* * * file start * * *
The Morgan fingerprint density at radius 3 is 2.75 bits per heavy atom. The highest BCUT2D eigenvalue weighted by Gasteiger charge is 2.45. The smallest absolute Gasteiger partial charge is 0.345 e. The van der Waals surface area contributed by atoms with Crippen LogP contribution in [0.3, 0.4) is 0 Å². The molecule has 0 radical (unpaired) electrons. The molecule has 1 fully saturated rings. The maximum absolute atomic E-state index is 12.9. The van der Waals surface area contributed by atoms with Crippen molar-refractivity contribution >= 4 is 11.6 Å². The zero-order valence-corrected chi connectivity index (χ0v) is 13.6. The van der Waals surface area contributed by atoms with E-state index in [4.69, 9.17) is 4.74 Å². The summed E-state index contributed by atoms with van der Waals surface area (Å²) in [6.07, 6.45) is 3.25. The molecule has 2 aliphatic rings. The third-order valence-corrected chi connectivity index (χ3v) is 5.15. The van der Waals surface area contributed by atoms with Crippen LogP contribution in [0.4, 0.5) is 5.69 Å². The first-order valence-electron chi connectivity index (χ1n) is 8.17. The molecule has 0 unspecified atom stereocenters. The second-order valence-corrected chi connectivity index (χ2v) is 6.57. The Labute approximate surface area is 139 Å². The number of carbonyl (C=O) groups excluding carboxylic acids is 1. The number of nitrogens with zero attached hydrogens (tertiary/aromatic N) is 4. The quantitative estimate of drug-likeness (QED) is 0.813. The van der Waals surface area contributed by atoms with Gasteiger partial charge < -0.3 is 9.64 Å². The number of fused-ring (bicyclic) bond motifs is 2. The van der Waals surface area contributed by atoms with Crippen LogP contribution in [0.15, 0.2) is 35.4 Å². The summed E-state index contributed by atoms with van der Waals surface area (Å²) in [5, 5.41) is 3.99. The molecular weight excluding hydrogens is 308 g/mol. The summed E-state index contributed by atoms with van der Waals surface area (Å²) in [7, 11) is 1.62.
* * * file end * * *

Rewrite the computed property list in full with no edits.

The Morgan fingerprint density at radius 3 is 2.75 bits per heavy atom. The highest BCUT2D eigenvalue weighted by Gasteiger charge is 2.45. The smallest absolute Gasteiger partial charge is 0.345 e. The van der Waals surface area contributed by atoms with Crippen LogP contribution in [0.3, 0.4) is 0 Å². The molecule has 0 radical (unpaired) electrons. The molecule has 1 fully saturated rings. The maximum absolute atomic E-state index is 12.9. The van der Waals surface area contributed by atoms with Crippen molar-refractivity contribution >= 4 is 11.6 Å². The zero-order valence-corrected chi connectivity index (χ0v) is 13.6. The van der Waals surface area contributed by atoms with E-state index in [4.69, 9.17) is 4.74 Å². The summed E-state index contributed by atoms with van der Waals surface area (Å²) in [6.07, 6.45) is 3.25. The molecule has 2 aliphatic rings. The third-order valence-corrected chi connectivity index (χ3v) is 5.15. The van der Waals surface area contributed by atoms with Crippen LogP contribution in [0.4, 0.5) is 5.69 Å². The first-order valence-electron chi connectivity index (χ1n) is 8.17. The molecule has 0 unspecified atom stereocenters. The second-order valence-corrected chi connectivity index (χ2v) is 6.57. The Labute approximate surface area is 139 Å². The number of carbonyl (C=O) groups excluding carboxylic acids is 1. The number of nitrogens with zero attached hydrogens (tertiary/aromatic N) is 4. The quantitative estimate of drug-likeness (QED) is 0.813. The van der Waals surface area contributed by atoms with Gasteiger partial charge < -0.3 is 9.64 Å². The number of fused-ring (bicyclic) bond motifs is 2. The van der Waals surface area contributed by atoms with Crippen LogP contribution in [0.15, 0.2) is 35.4 Å². The summed E-state index contributed by atoms with van der Waals surface area (Å²) in [5, 5.41) is 3.99. The molecular weight excluding hydrogens is 308 g/mol. The summed E-state index contributed by atoms with van der Waals surface area (Å²) in [7, 11) is 1.62.